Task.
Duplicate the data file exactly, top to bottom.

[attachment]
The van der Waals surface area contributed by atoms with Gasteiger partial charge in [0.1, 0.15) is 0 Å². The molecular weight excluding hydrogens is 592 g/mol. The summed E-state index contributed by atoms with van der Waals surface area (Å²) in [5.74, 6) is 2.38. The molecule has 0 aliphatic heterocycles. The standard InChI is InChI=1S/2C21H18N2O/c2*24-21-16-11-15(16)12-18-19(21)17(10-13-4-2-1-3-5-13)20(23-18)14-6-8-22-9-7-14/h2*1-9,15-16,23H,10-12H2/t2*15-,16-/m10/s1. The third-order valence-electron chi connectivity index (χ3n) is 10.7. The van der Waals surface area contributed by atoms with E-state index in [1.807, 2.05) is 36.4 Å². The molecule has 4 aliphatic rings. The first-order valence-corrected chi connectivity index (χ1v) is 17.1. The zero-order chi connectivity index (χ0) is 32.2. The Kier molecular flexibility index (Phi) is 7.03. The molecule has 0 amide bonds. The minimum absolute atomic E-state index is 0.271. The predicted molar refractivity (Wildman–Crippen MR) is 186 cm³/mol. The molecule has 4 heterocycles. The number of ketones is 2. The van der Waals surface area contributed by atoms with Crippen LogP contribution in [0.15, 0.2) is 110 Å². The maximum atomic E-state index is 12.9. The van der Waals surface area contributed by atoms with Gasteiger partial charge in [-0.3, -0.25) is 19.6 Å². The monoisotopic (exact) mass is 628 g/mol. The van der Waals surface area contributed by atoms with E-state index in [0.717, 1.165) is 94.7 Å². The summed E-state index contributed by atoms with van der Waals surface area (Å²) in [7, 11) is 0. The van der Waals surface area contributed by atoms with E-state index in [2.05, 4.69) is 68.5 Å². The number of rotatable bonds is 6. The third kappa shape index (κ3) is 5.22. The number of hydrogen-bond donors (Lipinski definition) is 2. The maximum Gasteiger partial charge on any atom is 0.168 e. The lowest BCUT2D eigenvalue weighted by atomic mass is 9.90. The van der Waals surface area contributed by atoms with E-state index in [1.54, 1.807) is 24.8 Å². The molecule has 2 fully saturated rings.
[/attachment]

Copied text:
The van der Waals surface area contributed by atoms with Gasteiger partial charge in [0.1, 0.15) is 0 Å². The molecular weight excluding hydrogens is 592 g/mol. The summed E-state index contributed by atoms with van der Waals surface area (Å²) in [5.74, 6) is 2.38. The molecule has 0 aliphatic heterocycles. The standard InChI is InChI=1S/2C21H18N2O/c2*24-21-16-11-15(16)12-18-19(21)17(10-13-4-2-1-3-5-13)20(23-18)14-6-8-22-9-7-14/h2*1-9,15-16,23H,10-12H2/t2*15-,16-/m10/s1. The third-order valence-electron chi connectivity index (χ3n) is 10.7. The van der Waals surface area contributed by atoms with E-state index in [1.807, 2.05) is 36.4 Å². The molecule has 4 aliphatic rings. The first-order valence-corrected chi connectivity index (χ1v) is 17.1. The zero-order chi connectivity index (χ0) is 32.2. The Kier molecular flexibility index (Phi) is 7.03. The molecule has 0 amide bonds. The minimum absolute atomic E-state index is 0.271. The predicted molar refractivity (Wildman–Crippen MR) is 186 cm³/mol. The molecule has 4 heterocycles. The number of ketones is 2. The van der Waals surface area contributed by atoms with Crippen LogP contribution in [0.15, 0.2) is 110 Å². The maximum atomic E-state index is 12.9. The van der Waals surface area contributed by atoms with Gasteiger partial charge in [-0.3, -0.25) is 19.6 Å². The monoisotopic (exact) mass is 628 g/mol. The van der Waals surface area contributed by atoms with E-state index in [0.717, 1.165) is 94.7 Å². The summed E-state index contributed by atoms with van der Waals surface area (Å²) in [7, 11) is 0. The van der Waals surface area contributed by atoms with E-state index in [2.05, 4.69) is 68.5 Å². The number of rotatable bonds is 6. The third kappa shape index (κ3) is 5.22. The number of hydrogen-bond donors (Lipinski definition) is 2. The maximum Gasteiger partial charge on any atom is 0.168 e. The lowest BCUT2D eigenvalue weighted by atomic mass is 9.90. The van der Waals surface area contributed by atoms with E-state index in [1.54, 1.807) is 24.8 Å². The molecule has 2 fully saturated rings.